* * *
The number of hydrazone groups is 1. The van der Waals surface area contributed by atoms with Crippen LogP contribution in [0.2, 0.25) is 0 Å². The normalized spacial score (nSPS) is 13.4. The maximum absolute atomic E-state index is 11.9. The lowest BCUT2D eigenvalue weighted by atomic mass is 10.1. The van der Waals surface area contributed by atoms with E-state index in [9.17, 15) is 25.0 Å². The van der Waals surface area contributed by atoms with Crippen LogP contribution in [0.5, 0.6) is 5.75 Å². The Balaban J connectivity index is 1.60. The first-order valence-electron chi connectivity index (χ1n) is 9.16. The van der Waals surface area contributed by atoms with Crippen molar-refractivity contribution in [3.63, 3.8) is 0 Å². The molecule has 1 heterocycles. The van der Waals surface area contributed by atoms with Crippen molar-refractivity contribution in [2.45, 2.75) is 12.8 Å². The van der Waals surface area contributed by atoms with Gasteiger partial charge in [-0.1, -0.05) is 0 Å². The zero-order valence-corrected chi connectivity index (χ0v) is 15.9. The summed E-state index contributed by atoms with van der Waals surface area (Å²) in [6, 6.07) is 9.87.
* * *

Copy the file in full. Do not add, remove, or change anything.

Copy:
The number of hydrazone groups is 1. The van der Waals surface area contributed by atoms with Crippen LogP contribution in [0.2, 0.25) is 0 Å². The normalized spacial score (nSPS) is 13.4. The maximum absolute atomic E-state index is 11.9. The lowest BCUT2D eigenvalue weighted by atomic mass is 10.1. The van der Waals surface area contributed by atoms with E-state index in [9.17, 15) is 25.0 Å². The van der Waals surface area contributed by atoms with Crippen LogP contribution in [0.5, 0.6) is 5.75 Å². The Balaban J connectivity index is 1.60. The first-order valence-electron chi connectivity index (χ1n) is 9.16. The van der Waals surface area contributed by atoms with Crippen molar-refractivity contribution in [3.63, 3.8) is 0 Å². The molecule has 1 heterocycles. The van der Waals surface area contributed by atoms with Crippen molar-refractivity contribution in [2.45, 2.75) is 12.8 Å². The van der Waals surface area contributed by atoms with Gasteiger partial charge in [-0.1, -0.05) is 0 Å². The zero-order valence-corrected chi connectivity index (χ0v) is 15.9. The summed E-state index contributed by atoms with van der Waals surface area (Å²) in [6, 6.07) is 9.87.